La Purisima Mission
Granary/Warehouse Site Excavation
Glenn J. Farris
Senior State Archaeologist

Using funds from the Statewide Resource Management Program, the granary/warehouse area of La Purisima Mission State Historic Park was excavated and studied. Careful analysis makes it possible to reconstruct the size of the vanished structure as well as the activities carried out within it.

La Purisima Mission State Historic Park in central coastal California was studied and reconstructed in the 1930s by the Civilian Conservation Corps (CCC) in what was certainly one of their most impressive undertakings. At that time, certain portions of the site of the mission were not owned by the State of California and so no work was done on them. This was the case with a site known only from a mid-19th century land survey which showed the outline of an adobe "warehouse" that was measured to be 200 feet long by 58 feet wide. Remarkable as it may seem this massive building was not mentioned in the annual reports and correspondence during the time the mission was active (1813-1834). Although identified as a warehouse, it is believed that there was probably both a warehouse (almacin, in Spanish) and a granary (trox or troje) located there. The latter was especially necessary to the mission as a place to store the considerable amount of grain being raised to feed the Indians living there. Such utilitarian buildings were seldom mentioned, much less drawn, by visitors of the early 19th century who often provided excellent descriptions of the mission church, friar's quarters, etc. Therefore, the only solid evidence to be obtained was through archaeological testing.

In 1964 the northernmost portion of the foundation was relocated by Parks employees and excavated by a team from UC Santa Barbara under the direction of Dr. James Deetz. It was determined that the majority of the site was under nearby Purisima Road and then extended onto a piece of private land to the south. This land was obtained by the Department of Parks and Recreation in 1978, but it was not until 1995 that some test excavation was done to determine the condition and actual placement of the southernmost foundations. It was discovered that the foundations were generally in quite good condition.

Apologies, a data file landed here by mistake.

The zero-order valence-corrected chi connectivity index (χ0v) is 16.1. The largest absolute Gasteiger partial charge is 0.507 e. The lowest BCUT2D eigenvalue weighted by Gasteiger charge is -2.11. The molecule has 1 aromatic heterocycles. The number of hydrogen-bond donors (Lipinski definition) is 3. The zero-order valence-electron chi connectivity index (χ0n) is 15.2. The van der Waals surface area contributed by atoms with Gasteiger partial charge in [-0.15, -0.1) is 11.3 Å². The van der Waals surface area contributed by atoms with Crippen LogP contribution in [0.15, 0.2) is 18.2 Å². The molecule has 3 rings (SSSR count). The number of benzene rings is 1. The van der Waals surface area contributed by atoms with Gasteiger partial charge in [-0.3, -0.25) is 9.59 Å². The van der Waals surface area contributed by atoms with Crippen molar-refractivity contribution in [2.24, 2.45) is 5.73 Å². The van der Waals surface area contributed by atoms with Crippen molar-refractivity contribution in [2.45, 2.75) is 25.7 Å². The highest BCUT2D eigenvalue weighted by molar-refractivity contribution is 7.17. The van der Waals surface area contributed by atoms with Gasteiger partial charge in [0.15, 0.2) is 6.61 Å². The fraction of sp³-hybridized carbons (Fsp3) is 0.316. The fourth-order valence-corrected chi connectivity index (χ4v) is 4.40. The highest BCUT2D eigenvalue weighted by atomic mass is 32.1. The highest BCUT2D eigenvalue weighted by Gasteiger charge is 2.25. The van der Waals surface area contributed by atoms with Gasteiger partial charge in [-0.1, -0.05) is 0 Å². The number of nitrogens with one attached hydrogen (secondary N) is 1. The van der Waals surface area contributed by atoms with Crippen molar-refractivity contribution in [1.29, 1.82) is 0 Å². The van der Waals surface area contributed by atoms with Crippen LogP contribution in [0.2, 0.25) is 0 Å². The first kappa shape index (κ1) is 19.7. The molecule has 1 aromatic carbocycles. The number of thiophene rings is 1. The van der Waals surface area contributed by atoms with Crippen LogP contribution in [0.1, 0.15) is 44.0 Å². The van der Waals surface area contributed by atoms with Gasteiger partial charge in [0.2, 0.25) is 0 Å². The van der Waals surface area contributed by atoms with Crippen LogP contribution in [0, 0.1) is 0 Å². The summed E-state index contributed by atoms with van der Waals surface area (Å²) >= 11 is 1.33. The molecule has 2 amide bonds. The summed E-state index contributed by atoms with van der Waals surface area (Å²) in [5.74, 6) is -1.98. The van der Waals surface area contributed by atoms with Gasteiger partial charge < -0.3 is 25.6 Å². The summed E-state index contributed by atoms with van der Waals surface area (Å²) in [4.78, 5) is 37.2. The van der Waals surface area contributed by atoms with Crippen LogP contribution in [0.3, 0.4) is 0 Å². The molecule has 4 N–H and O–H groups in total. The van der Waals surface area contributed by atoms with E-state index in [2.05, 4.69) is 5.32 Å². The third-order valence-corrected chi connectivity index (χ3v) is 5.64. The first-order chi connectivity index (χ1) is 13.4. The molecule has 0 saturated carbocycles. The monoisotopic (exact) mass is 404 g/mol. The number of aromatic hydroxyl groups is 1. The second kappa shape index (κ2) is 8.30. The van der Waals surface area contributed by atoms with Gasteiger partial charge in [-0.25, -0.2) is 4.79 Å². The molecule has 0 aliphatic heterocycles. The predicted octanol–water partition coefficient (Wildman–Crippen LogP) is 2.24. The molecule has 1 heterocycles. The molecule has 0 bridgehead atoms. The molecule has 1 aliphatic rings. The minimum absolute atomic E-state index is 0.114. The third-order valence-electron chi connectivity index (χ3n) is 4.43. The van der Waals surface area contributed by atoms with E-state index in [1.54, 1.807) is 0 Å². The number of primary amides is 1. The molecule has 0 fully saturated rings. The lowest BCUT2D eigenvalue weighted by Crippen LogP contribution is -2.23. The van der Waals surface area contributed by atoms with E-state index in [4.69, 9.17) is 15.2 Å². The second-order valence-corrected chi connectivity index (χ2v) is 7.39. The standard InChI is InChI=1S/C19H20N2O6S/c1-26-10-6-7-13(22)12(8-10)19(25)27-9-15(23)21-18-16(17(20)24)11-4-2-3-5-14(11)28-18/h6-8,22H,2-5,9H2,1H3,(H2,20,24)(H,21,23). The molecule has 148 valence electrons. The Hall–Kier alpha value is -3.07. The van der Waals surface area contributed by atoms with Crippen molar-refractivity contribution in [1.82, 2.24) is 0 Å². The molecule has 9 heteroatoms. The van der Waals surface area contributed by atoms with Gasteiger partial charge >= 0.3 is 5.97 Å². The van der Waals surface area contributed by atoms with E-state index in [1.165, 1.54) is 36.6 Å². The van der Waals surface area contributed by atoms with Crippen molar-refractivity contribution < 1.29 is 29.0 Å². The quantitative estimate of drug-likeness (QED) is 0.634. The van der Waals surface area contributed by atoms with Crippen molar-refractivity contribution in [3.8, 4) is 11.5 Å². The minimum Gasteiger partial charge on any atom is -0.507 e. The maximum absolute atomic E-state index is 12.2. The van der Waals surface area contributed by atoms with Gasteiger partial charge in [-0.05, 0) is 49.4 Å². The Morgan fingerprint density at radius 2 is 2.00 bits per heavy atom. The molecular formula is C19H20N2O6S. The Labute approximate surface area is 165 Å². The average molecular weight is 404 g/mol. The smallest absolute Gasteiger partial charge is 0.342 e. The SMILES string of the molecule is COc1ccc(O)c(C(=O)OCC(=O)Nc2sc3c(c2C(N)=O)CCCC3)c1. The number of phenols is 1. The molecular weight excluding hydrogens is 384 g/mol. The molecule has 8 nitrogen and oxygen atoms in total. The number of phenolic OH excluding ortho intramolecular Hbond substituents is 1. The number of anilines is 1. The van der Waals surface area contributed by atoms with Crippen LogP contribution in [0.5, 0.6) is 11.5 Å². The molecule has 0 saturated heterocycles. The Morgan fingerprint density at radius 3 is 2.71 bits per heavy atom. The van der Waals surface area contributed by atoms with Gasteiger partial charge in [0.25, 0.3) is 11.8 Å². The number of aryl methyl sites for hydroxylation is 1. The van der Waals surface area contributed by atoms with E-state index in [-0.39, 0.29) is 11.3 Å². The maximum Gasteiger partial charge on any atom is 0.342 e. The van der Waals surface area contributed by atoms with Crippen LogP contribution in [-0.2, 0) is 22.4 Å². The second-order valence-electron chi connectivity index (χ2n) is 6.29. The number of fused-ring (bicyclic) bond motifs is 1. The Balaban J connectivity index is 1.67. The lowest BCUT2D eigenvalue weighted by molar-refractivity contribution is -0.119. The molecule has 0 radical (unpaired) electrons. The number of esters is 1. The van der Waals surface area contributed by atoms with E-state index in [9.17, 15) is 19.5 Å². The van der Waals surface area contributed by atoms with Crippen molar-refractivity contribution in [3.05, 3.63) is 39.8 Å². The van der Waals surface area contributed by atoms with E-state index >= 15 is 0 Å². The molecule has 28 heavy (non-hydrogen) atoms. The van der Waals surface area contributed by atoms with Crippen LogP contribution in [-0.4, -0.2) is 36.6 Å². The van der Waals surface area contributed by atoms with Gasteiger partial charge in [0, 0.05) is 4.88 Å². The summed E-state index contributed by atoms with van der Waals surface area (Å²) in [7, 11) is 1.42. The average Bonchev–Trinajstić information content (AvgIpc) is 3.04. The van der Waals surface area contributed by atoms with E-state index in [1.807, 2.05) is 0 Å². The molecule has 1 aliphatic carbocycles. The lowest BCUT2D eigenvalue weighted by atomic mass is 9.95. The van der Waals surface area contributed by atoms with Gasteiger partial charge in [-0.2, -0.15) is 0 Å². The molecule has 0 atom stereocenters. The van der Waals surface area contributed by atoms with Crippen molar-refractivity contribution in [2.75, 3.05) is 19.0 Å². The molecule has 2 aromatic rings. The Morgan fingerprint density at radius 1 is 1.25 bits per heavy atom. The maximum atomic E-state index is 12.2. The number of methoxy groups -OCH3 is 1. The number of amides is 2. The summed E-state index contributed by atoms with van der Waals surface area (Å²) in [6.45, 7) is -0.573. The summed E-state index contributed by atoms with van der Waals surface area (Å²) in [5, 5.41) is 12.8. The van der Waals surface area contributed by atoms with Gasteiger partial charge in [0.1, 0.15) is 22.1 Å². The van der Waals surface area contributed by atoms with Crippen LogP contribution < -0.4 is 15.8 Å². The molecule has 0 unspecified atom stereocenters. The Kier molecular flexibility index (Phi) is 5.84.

Buoyed by this knowledge, a second dig was organized in May 1996 with the cooperation of the National Civilian Community Corps (NCCC) which sent a team of 12 young people from their west coast base in San Diego. They are the 1990s successors to the old CCCs, some of whom visited the site toward the end of the dig. In the course of three weeks, large excavation units were dug to allow us a better understanding of the building(s) there. We found that the walls would have been 4'8" thick, both exterior and the central north/south interior wall. It is presumed that the walls were so thick in response to the scare engendered by the destruction of the old mission site in the 1812 earthquake. The length of the foundations was determined to be 206 feet rather than the reported 200 feet. This would have been an even 75 Spanish varas. In addition, it was discovered that the east wall foundation continued further to the south indicating even another building for which we had no previous knowledge.

The difference in height of the tops of the foundation walls from the north end to the south end of the main structure(s) came to approximately 9 feet while the difference in the height of the adobe block floors varied by about 6 feet. Based on this differential it may be that we have two separate, but joined, buildings or that it may be one long building but stepped down over the length of it, probably where cross walls were set. Unfortunately, the crucial information is still hidden under the World War II road (Purisima Road) which was constructed right over the middle of the site.

Remarkably few artifacts were found in the 1964 dig as well as the 1995/6 testing. This would fit well with the presence of a granary or a warehouse, each of which would have been cleaned out prior to the abandonment of the buildings. In the north end, possible evidence of stacked hides was reported by Deetz which would indicate a likely warehouse. Within the south foundation, an iron tool, believed to be a stone-mason's pick/hammer was found. It is presumed that it was broken and discarded during construction of the foundation. The few pieces of ceramics found were of the expected Chinese Export porcelain and English transferprint wares.

Click on the thumbnail below for the full-size image.


Civilian Conservation Corps Civilian Conservation Corps

Reconstructed church and cemetery Church and cemetery

Survey map Survey map

Excavation by UCSB students  1964 excavation

Logo  Project logo

Group photo  Group photo

Recreation drawing  Recreation drawing

Site plan  Site plan

Iron tool  Foundation image